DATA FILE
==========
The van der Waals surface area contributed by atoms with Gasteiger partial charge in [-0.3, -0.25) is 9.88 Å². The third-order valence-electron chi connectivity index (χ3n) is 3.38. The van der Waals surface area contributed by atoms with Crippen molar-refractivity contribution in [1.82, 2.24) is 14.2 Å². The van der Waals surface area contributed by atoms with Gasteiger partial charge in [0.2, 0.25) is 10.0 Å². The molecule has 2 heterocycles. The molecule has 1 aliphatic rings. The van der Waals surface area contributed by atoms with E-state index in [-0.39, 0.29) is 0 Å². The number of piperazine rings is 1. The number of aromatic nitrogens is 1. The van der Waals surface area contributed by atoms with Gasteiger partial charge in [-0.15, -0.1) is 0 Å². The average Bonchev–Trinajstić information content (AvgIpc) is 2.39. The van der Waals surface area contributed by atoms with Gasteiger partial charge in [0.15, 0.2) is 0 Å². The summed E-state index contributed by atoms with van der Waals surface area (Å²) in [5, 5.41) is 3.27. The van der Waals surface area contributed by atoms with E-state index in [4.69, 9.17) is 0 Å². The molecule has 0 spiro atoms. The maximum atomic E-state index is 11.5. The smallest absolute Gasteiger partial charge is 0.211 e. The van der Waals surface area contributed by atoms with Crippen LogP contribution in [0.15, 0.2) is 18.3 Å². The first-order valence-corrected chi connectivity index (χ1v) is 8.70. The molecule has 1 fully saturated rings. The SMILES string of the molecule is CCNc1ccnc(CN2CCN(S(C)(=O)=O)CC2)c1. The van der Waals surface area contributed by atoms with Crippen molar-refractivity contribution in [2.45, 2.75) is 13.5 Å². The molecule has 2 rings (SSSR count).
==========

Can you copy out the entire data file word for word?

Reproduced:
The van der Waals surface area contributed by atoms with Gasteiger partial charge in [-0.3, -0.25) is 9.88 Å². The third-order valence-electron chi connectivity index (χ3n) is 3.38. The van der Waals surface area contributed by atoms with Crippen molar-refractivity contribution in [1.82, 2.24) is 14.2 Å². The van der Waals surface area contributed by atoms with Gasteiger partial charge in [0.2, 0.25) is 10.0 Å². The molecule has 2 heterocycles. The molecule has 1 aliphatic rings. The van der Waals surface area contributed by atoms with E-state index in [-0.39, 0.29) is 0 Å². The number of piperazine rings is 1. The number of aromatic nitrogens is 1. The van der Waals surface area contributed by atoms with Gasteiger partial charge in [-0.15, -0.1) is 0 Å². The average Bonchev–Trinajstić information content (AvgIpc) is 2.39. The van der Waals surface area contributed by atoms with Gasteiger partial charge in [0.15, 0.2) is 0 Å². The summed E-state index contributed by atoms with van der Waals surface area (Å²) in [5, 5.41) is 3.27. The van der Waals surface area contributed by atoms with E-state index in [4.69, 9.17) is 0 Å². The molecule has 0 spiro atoms. The maximum atomic E-state index is 11.5. The smallest absolute Gasteiger partial charge is 0.211 e. The van der Waals surface area contributed by atoms with Crippen LogP contribution in [0.15, 0.2) is 18.3 Å². The first-order valence-corrected chi connectivity index (χ1v) is 8.70. The molecule has 1 fully saturated rings. The SMILES string of the molecule is CCNc1ccnc(CN2CCN(S(C)(=O)=O)CC2)c1. The van der Waals surface area contributed by atoms with Crippen molar-refractivity contribution in [2.45, 2.75) is 13.5 Å². The molecule has 2 rings (SSSR count).